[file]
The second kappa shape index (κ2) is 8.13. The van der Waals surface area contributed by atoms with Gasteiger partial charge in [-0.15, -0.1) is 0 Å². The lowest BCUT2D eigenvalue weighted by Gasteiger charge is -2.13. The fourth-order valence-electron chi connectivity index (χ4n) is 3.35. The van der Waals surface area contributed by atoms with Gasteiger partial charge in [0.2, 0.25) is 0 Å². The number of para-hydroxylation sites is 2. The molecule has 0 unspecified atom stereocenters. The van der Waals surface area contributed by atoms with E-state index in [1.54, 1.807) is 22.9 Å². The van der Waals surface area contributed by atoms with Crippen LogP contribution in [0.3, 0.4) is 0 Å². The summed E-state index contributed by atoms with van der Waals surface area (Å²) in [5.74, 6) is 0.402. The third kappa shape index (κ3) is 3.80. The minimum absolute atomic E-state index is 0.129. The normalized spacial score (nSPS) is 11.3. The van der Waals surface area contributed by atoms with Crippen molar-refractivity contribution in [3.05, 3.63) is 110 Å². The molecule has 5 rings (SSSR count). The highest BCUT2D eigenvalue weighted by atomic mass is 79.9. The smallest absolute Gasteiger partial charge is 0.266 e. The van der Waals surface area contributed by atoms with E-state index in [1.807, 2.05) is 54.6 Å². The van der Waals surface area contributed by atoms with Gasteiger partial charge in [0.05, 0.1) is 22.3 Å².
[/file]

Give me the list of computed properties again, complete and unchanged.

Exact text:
The second kappa shape index (κ2) is 8.13. The van der Waals surface area contributed by atoms with Gasteiger partial charge in [-0.15, -0.1) is 0 Å². The lowest BCUT2D eigenvalue weighted by Gasteiger charge is -2.13. The fourth-order valence-electron chi connectivity index (χ4n) is 3.35. The van der Waals surface area contributed by atoms with Gasteiger partial charge in [0.2, 0.25) is 0 Å². The number of para-hydroxylation sites is 2. The molecule has 0 unspecified atom stereocenters. The van der Waals surface area contributed by atoms with E-state index in [1.54, 1.807) is 22.9 Å². The van der Waals surface area contributed by atoms with Crippen LogP contribution in [0.3, 0.4) is 0 Å². The summed E-state index contributed by atoms with van der Waals surface area (Å²) in [5.74, 6) is 0.402. The third kappa shape index (κ3) is 3.80. The minimum absolute atomic E-state index is 0.129. The normalized spacial score (nSPS) is 11.3. The van der Waals surface area contributed by atoms with Crippen molar-refractivity contribution in [3.05, 3.63) is 110 Å². The molecule has 5 rings (SSSR count). The highest BCUT2D eigenvalue weighted by atomic mass is 79.9. The smallest absolute Gasteiger partial charge is 0.266 e. The van der Waals surface area contributed by atoms with E-state index in [1.807, 2.05) is 54.6 Å². The van der Waals surface area contributed by atoms with Gasteiger partial charge in [0.05, 0.1) is 22.3 Å².